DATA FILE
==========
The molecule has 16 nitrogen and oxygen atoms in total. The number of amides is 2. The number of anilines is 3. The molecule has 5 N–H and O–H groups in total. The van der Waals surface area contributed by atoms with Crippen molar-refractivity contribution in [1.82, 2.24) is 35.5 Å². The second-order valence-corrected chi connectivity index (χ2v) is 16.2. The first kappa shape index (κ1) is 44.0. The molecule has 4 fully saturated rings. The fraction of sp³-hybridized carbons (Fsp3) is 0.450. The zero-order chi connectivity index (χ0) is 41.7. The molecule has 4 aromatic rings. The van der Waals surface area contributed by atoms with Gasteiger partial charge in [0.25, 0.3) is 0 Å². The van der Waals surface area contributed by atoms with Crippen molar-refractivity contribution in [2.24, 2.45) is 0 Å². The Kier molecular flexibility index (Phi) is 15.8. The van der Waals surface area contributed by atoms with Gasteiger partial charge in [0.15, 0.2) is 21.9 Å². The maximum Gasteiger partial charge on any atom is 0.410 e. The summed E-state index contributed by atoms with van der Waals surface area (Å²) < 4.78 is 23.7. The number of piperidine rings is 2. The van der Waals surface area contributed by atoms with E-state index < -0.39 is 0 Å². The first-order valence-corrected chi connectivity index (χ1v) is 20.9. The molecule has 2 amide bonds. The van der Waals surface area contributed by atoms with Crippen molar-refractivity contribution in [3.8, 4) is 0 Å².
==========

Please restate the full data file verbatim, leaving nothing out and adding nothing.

The molecule has 16 nitrogen and oxygen atoms in total. The number of amides is 2. The number of anilines is 3. The molecule has 5 N–H and O–H groups in total. The van der Waals surface area contributed by atoms with Crippen molar-refractivity contribution in [1.82, 2.24) is 35.5 Å². The second-order valence-corrected chi connectivity index (χ2v) is 16.2. The first kappa shape index (κ1) is 44.0. The molecule has 4 fully saturated rings. The fraction of sp³-hybridized carbons (Fsp3) is 0.450. The zero-order chi connectivity index (χ0) is 41.7. The molecule has 4 aromatic rings. The van der Waals surface area contributed by atoms with Gasteiger partial charge in [0.25, 0.3) is 0 Å². The van der Waals surface area contributed by atoms with Crippen molar-refractivity contribution in [2.24, 2.45) is 0 Å². The Kier molecular flexibility index (Phi) is 15.8. The van der Waals surface area contributed by atoms with Gasteiger partial charge in [0.15, 0.2) is 21.9 Å². The maximum Gasteiger partial charge on any atom is 0.410 e. The summed E-state index contributed by atoms with van der Waals surface area (Å²) < 4.78 is 23.7. The number of piperidine rings is 2. The van der Waals surface area contributed by atoms with E-state index < -0.39 is 0 Å². The first-order valence-corrected chi connectivity index (χ1v) is 20.9. The molecule has 2 amide bonds. The van der Waals surface area contributed by atoms with Crippen molar-refractivity contribution in [3.8, 4) is 0 Å².